CH: Consumer Price Index

Mon Nov 06 02:15:00 CST 2017

Consensus Actual Previous
M/M % change 0.2% 0.1% 0.2%
Y/Y % change 0.8% 0.7% 0.7%

Consumer prices were a little softer than expected in October. A 0.1 percent monthly increase was only firm enough to leave the annual inflation rate unchanged at September's 0.7 percent, the first time that it has not accelerated since June.

As is usual for this time of the year, by far the sharpest monthly increase amongst the major subsectors was in clothing and footwear (2.5 percent). Elsewhere, prices were much more subdued, the next largest rise being only 0.4 percent in transport which was hit by a 1.7 percent spike in petrol charges. Leisure and culture (0.6 percent), home appliances and routine maintenance (0.4 percent) and food, alcohol and tobacco (0.2 percent) all saw declines.

The core CPI, which excludes energy and fresh food, also gained just a tick on the month and this too was weak enough to leave the underlying annual rate unmoved at 0.5 percent. There is nothing here to suggest any change in a broadly flat trend in core prices.

The consumer price index (CPI) is an average measure of the level of the prices of goods and services bought for the purpose of consumption by Swiss households. Monthly and annual changes in the CPI provide widely used measures of inflation. The policy target measure for the Swiss National Bank (SNB), the annual CPI rate can be distorted by swings in prices amongst the more volatile subsectors and the CPI excluding fresh food and energy is used as a better guide to underlying short-term trends. Although not a member of the Eurozone, a harmonized index of consumer prices (HICP), measured according to Eurostat's procedures, is also published alongside the CPI.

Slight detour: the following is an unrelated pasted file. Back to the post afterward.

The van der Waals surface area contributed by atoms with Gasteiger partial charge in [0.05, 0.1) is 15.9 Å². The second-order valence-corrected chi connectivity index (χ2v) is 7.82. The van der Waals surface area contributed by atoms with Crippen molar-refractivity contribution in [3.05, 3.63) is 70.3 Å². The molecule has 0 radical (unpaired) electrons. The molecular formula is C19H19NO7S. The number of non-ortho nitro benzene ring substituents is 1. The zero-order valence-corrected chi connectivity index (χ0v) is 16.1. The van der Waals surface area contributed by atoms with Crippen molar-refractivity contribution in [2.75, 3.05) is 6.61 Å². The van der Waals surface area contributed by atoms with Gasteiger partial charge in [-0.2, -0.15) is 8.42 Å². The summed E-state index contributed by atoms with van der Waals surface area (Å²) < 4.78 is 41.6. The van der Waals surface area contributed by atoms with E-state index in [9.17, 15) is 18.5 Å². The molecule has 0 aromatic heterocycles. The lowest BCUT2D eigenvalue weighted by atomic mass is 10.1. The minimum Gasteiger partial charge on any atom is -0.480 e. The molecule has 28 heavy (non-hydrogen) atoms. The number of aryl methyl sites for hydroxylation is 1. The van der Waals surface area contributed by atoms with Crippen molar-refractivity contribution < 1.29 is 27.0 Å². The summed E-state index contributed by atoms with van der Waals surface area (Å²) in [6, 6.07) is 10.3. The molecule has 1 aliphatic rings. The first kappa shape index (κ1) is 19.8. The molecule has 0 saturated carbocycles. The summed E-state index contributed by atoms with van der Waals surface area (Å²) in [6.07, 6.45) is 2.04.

The consumer price index is the most widely followed indicator of inflation. An investor who understands how inflation influences the markets will benefit over those investors that do not understand the impact. Inflation is an increase in the overall prices of goods and services. The relationship between inflation and interest rates is the key to understanding how indicators such as the CPI influence the markets- and your investments. Inflation (along with various risks) basically explains how interest rates are set on everything from loans to notes and bonds. As the rate of inflation changes and as expectations on inflation change, the markets adjust interest rates. The effect ripples across stocks, bonds, commodities, and your portfolio, often in a dramatic fashion. By tracking inflation, whether high or low, rising or falling, investors can anticipate how different types of investments will perform. Over the long run, the bond market will rally (fall) when increases in the CPI are small (large). The equity market rallies with the bond market because low inflation promises low interest rates and is good for profits.